In my book My Year of Chevy, I argued that Chevy Chase never got the credit he deserved as an actor. Classic hits like Caddyshack and National Lampoon's Vacation played to his obvious strengths as a physical comedian, yet he was capable of so much more. The problem is that every time he showed his range, the movies ended up tanking for one reason or another. The Last Laugh validates my assertion. Chase gives one of the best performances of his career in this film, and since it's a Netflix original, it will be easy for millions of people to take a chance on.
The actor plays Al Hart, a former talent manager convinced to move into a retirement community by his granddaughter Jeannie (Kate Miccuci). There, he runs into Buddy Green (Richard Dreyfuss), who was his very first client many decades ago. Buddy abruptly quit show business right as he was on the cusp of hitting it big. Now, he cracks up the other residents with his one-liners and jokes.
Al quickly decides that he doesn't like retired life and misses working. He suggests that Buddy go out on the road for a series of gigs, leading to a possible appearance on The Tonight Show. What follows is a road-trip comedy in which Buddy smokes a lot of weed and eagerly re-finds his onstage mojo, while Al romances a free-spirited woman named Doris (Andie MacDowell) they meet along the way and desperately tries to rejuvenate his client's career.
The interesting thing about The Last Laugh is that Chase is, to a large degree, the straight man. That's not to say he doesn't earn laughs. A scene in which Al smokes pot for the first time is hilarious, as are many of the sarcastic interactions between Al and Buddy. Mostly, though, Chase is tasked with creating a character who misses what his life used to be and longs for that excitement again. He does a fantastic job of conveying how returning to management elevates Al. Retirement, to him, equals death. He's not ready to die.
Chase additionally works up some nice romantic chemistry with MacDowell. They create an easygoing rapport, quickly making us forget that Doris is a slightly generic girlfriend character, here primary to emphasize how Al is recapturing some semblance of his old life. Both performers display a lot of charm.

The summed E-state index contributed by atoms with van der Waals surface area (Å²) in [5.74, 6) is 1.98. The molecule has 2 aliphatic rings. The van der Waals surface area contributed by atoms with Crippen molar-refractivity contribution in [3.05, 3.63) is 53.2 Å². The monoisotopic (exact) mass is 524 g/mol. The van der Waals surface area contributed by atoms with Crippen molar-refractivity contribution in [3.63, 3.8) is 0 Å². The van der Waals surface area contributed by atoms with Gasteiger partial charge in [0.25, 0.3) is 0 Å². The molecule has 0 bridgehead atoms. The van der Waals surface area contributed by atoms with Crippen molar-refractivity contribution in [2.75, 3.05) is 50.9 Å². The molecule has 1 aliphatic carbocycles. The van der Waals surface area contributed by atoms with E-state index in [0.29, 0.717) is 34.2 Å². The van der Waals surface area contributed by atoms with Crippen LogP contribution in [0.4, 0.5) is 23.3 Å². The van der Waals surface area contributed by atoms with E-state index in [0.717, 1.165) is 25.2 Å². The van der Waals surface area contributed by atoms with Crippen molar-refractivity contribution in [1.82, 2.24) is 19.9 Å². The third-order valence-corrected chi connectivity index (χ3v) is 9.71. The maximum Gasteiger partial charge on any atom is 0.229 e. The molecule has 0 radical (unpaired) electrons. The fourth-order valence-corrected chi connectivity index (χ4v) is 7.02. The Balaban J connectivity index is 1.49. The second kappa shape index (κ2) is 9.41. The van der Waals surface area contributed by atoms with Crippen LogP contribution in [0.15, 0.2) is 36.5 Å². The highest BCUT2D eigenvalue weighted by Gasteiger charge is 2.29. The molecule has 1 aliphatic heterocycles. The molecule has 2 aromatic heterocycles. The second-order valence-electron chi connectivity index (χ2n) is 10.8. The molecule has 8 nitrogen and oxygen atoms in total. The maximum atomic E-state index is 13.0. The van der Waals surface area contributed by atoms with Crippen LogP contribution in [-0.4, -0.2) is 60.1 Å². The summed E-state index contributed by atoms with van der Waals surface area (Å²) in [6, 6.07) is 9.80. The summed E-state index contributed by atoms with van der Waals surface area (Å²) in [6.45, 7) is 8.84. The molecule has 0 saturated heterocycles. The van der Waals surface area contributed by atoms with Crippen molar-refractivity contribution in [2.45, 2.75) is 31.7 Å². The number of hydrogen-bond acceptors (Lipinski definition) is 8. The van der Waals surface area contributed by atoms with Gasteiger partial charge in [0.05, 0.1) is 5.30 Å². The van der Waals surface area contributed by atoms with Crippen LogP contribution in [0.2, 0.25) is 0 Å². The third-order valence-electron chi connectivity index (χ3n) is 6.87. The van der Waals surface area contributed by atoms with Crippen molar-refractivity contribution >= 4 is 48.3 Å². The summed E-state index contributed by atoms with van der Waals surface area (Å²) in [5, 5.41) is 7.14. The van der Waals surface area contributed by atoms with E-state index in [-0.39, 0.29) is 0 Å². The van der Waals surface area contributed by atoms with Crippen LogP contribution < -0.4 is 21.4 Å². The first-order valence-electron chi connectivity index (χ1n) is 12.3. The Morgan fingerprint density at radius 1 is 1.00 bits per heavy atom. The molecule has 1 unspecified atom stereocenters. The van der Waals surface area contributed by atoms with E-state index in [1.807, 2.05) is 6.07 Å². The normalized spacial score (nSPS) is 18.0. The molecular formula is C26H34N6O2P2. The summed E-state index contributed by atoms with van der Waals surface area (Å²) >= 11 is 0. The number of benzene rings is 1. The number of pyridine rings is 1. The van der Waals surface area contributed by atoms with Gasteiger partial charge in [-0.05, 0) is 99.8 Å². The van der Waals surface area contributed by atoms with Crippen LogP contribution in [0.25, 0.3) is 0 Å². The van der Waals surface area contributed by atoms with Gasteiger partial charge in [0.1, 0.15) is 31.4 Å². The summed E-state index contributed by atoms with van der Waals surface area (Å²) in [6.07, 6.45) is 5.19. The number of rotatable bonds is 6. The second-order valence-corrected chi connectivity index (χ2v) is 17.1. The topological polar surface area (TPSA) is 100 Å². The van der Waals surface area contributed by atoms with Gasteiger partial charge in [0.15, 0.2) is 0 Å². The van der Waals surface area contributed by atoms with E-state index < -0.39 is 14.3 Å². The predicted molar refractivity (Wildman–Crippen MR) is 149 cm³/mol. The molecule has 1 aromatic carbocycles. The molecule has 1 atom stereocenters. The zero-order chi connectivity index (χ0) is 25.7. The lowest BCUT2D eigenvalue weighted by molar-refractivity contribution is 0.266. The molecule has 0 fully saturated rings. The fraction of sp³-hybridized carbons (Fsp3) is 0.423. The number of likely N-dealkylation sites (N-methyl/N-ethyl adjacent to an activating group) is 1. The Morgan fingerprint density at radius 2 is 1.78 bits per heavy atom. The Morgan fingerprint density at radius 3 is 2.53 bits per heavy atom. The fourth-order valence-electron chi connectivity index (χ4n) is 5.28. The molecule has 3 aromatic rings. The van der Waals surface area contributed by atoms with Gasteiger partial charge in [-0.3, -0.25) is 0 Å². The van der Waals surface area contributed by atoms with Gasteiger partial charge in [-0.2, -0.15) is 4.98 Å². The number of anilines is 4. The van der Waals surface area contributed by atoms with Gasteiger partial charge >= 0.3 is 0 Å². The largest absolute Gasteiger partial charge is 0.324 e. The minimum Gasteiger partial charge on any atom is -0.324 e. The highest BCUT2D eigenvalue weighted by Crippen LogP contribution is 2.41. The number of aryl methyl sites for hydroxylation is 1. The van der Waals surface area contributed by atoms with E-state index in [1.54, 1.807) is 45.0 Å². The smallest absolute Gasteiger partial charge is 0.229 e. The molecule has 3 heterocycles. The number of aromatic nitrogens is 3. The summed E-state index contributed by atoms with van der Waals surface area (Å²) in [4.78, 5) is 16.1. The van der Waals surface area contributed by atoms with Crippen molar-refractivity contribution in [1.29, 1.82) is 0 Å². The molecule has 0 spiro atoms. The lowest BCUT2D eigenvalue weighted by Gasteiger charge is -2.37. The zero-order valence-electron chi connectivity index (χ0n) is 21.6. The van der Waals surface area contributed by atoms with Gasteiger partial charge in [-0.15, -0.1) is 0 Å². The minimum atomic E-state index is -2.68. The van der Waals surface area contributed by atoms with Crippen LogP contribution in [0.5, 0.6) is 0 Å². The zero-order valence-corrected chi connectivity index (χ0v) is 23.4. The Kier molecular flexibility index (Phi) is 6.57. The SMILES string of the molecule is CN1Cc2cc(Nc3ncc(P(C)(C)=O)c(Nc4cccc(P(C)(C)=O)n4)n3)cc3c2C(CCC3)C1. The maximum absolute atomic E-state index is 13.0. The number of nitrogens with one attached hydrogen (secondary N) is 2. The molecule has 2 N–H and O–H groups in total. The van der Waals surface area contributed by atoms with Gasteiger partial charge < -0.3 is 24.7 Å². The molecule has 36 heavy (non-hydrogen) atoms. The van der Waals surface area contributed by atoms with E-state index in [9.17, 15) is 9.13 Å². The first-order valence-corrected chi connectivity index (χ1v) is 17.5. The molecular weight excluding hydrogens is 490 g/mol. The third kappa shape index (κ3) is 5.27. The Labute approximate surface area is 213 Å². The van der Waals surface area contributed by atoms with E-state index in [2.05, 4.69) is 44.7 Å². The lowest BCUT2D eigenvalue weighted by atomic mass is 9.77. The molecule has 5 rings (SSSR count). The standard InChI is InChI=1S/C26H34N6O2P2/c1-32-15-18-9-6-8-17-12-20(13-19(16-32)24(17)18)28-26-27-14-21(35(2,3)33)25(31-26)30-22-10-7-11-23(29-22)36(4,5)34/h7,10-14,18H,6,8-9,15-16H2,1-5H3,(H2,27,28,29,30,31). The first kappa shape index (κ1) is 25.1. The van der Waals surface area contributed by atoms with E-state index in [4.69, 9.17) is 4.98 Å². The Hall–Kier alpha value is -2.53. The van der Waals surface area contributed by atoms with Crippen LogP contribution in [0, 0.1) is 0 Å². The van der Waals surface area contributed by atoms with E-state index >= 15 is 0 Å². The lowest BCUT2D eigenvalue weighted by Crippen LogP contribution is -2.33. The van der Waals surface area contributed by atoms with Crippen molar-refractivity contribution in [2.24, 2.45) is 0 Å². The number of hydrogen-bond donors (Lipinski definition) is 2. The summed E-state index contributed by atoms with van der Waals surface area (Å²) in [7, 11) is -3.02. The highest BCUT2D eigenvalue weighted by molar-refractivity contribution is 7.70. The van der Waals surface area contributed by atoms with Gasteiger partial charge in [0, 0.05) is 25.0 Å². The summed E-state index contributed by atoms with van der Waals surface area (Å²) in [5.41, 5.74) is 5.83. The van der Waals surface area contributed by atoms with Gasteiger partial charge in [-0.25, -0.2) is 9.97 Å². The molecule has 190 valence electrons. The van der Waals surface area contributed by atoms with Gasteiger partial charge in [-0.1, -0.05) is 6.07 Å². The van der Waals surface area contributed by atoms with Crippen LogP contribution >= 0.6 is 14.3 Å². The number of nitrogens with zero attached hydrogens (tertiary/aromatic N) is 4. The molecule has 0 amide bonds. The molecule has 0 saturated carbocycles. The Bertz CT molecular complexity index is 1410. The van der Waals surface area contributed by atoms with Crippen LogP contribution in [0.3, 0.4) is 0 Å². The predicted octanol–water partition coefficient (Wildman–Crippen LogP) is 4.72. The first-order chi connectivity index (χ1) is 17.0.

The risk in making a film about an aging comedian is including bad material that you don't believe anyone would chuckle at. (That dreadful Robert DeNiro picture The Comedian provides a superb example.) The Last Laugh manages to avoid this. Buddy's material is old-school, yet a lot of it is funny. Dreyfuss -- also playing against type -- sells it effectively. In fact, he really seems to be enjoying his role. That pleasure is contagious.
The story of The Last Laugh is fairly basic. It includes an obvious third-act plot twist that you're probably expecting just by reading this review. There's also a misguided musical number after Doris convinces Al to eat some hallucinogenic mushrooms. The sequence feels dramatically out of place with everything else in the movie.
Even if it doesn't reinvent the wheel, The Last Laugh works because Chase and Dreyfuss give their all to their roles. Chevy, in particular, gets the opportunity to show what he can do outside of the norm. He's more than up to the task of playing a guy who can see the sunset but has no intention of riding off into it.
3 out of 4
The Last Laugh is unrated, but contains adult language and drug use. The running time is 1 hour and 38 minutes.